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Jenny Reynolds wanted a low-key wedding, a ceremony without a frilly dress, a traditional church setting, or an eye-popping budget. So when she learned that anybody can get a one-day license to marry couples, she and her now-husband, Christopher, asked “Why not?”

The flexibility of the one-day designation “was the huge draw,” said Reynolds, whose longtime friend Sarah Michaud presided over the 2010 no-nonsense ceremony in the couple’s Revere backyard.

The guest list consisted of their 2-year-old daughter, Nola, and Christopher’s mother. Their wedding feast was takeout Chinese food. The total cost for everything: about $100.

Across the state, the one-day marriage designation, which grants nonclergy the right to officiate at a wedding and sign a marriage license, is growing in popularity. The annual number of applications more than doubled from 2008 to 2014, according to records obtained by the Globe and MuckRock.com.


Last year, 5,083 people applied for the designation to perform weddings in 322 of the state’s 351 municipalities, the records showed. In Boston alone, one-day officiants married more than 600 couples that year.

The state has received just shy of 2,000 applications so far this year, according to the governor’s office.

The one-day marriage designation is not new; it was signed into law by Governor Michael S. Dukakis in 1990. But wedding planners and frequent officiants agree that the increase in recent years follows the movement of many couples away from traditional ceremonies and venues, opting to get hitched in a museum or a historical mansion instead of a church or wedding chapel.

“Unless you have a clear image in your mind of being married by someone of your faith, the option to have someone who loves you and knows you well marry you is pretty attractive,” said Nancie Koenigsberg, 45, of Boston, who performed the ceremony for two friends in 2011.


To obtain the one-day marriage designation, applicants submit a form, a letter of recommendation, and $25 to the governor’s office. The location of the wedding must be in Massachusetts, though neither the couple nor the officiant have to be residents.

The state approves applications throughout the year, the records showed, and the number of processed applications rises during the peak wedding months of July and August.

“I definitely advocate for it now,” said Paula Marrero, owner of Marrero Events, a Danvers-based wedding and event planning company. “It’s inexpensive. The process is so easy. And it’s emotional. The ceremonies can be pretty powerful.”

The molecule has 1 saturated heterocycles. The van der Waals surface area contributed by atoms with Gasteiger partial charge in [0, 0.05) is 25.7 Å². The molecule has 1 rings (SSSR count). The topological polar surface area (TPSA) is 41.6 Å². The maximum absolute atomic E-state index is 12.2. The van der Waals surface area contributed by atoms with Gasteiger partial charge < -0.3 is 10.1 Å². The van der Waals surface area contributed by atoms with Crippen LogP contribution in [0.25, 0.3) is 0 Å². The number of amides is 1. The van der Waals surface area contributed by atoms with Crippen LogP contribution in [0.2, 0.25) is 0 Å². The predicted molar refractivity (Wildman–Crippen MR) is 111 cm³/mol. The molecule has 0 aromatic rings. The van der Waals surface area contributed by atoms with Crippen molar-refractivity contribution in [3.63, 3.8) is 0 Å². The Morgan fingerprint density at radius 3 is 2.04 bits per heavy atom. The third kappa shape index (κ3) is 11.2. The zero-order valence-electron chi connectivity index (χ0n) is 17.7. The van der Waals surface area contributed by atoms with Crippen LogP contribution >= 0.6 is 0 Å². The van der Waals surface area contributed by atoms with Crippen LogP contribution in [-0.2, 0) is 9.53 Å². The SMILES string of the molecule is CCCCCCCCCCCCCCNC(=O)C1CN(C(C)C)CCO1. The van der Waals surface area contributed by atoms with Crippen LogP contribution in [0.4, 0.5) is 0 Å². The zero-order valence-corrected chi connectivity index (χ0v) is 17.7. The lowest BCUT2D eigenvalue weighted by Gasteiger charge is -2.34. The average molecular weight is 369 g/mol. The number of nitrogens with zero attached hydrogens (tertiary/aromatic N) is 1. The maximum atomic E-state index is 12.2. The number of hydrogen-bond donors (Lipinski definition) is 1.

Wedding ceremonies with a friend or family member officiating typically last 12 to 20 minutes, Marrero said. Some involve readings. Others incorporate stories about the couple. What happens during the ceremony is largely determined by the officiant and the couple.

When Matt Keswick officiated at his college roommate Marc’s wedding on a beach in Falmouth last May, he spent a lot of time preparing his talking points, even buying several books on performing ceremonies.

“It was somewhat of a nonreligious ceremony,” said Keswick, 40, of Milton. “It was more focused on the bride and groom coming together. It was focused on their relationship, their friendship, and their coming together as a family.”

For many couples, the one-day designation offers yet another secular way to celebrate a marriage. One-fifth of the US public — and about a third of people under 30 — do not have a religious affiliation, the highest percentage on record, according to the Pew Research Center.


And even couples who are religious may have obstacles preventing them from getting married by a priest, minister, or rabbi. Many faiths do not recognize same-sex marriage. In the Catholic Church, divorced parishioners cannot be remarried without a church-sanctioned annulment.

Susan Troy, 67, a Catholic lay minister based in Wellesley, has obtained one-day designations to officiate for some of these parties at weddings outside the church.

Troy first married a spiritual directee and his husband in 2004, just after same-sex marriage became legal in Massachusetts. Since then, she has wed a divorced couple, an interfaith couple, and another same-sex couple, among the seven marriages she has officiated using the designation.

“People aren’t going the traditional route anymore,” said Troy, talking about the increase in this type of officiant. “I think it’s going to grow, and I think that’s a good thing.”

If Massachusetts couples attend a wedding using the one-day officiant, they are more likely to incorporate one into their own marriage ceremony, said Marrero. The recent increase in the number of these types of weddings may fuel their growth.

When Michaud declared Christopher and Jenny Reynolds husband and wife in 2010, she said she did so “by the powers vested in me by Governor Deval Patrick.”

After decades of friendship, Michaud said she was honored to play a role in Reynolds’s wedding day.

“It was nontraditional, but it was a fun kind of nontraditional,” said Michaud, 31, of Marblehead. “It was the kind of wedding I would want.”

Catherine Cloutier can be reached at catherine.cloutier@ globe.com. Follow her on Twitter at @cmcloutier.